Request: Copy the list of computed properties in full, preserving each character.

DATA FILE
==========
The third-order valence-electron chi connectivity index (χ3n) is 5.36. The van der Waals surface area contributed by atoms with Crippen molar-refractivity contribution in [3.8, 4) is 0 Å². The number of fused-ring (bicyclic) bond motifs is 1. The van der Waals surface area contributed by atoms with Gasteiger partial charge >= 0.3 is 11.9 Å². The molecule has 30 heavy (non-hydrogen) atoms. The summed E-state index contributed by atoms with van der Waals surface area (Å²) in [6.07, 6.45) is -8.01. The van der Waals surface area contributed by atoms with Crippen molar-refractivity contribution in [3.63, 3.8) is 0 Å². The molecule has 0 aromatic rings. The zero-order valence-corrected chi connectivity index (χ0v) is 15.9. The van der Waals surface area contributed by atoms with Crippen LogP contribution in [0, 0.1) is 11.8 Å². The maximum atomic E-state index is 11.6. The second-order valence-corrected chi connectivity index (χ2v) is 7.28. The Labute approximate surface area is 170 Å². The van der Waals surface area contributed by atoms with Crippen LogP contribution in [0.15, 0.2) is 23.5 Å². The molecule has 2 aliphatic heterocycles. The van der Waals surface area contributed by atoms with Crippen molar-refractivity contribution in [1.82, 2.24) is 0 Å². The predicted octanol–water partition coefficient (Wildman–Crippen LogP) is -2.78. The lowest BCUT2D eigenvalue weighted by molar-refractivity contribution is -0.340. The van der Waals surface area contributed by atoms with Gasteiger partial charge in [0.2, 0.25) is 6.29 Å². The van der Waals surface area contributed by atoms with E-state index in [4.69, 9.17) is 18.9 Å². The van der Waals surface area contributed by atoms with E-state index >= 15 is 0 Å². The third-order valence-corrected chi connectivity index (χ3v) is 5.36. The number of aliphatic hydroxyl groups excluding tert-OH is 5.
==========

The third-order valence-electron chi connectivity index (χ3n) is 5.36. The van der Waals surface area contributed by atoms with Crippen molar-refractivity contribution in [3.8, 4) is 0 Å². The number of fused-ring (bicyclic) bond motifs is 1. The van der Waals surface area contributed by atoms with Gasteiger partial charge >= 0.3 is 11.9 Å². The molecule has 30 heavy (non-hydrogen) atoms. The summed E-state index contributed by atoms with van der Waals surface area (Å²) in [6.07, 6.45) is -8.01. The van der Waals surface area contributed by atoms with Crippen molar-refractivity contribution in [3.63, 3.8) is 0 Å². The molecule has 0 aromatic rings. The zero-order valence-corrected chi connectivity index (χ0v) is 15.9. The van der Waals surface area contributed by atoms with Crippen LogP contribution in [0, 0.1) is 11.8 Å². The maximum atomic E-state index is 11.6. The second-order valence-corrected chi connectivity index (χ2v) is 7.28. The Labute approximate surface area is 170 Å². The van der Waals surface area contributed by atoms with Crippen LogP contribution in [0.15, 0.2) is 23.5 Å². The molecule has 2 aliphatic heterocycles. The van der Waals surface area contributed by atoms with Crippen molar-refractivity contribution in [1.82, 2.24) is 0 Å². The predicted octanol–water partition coefficient (Wildman–Crippen LogP) is -2.78. The lowest BCUT2D eigenvalue weighted by molar-refractivity contribution is -0.340. The van der Waals surface area contributed by atoms with Gasteiger partial charge in [0.2, 0.25) is 6.29 Å². The van der Waals surface area contributed by atoms with E-state index in [4.69, 9.17) is 18.9 Å². The van der Waals surface area contributed by atoms with E-state index >= 15 is 0 Å². The third-order valence-corrected chi connectivity index (χ3v) is 5.36. The number of aliphatic hydroxyl groups excluding tert-OH is 5.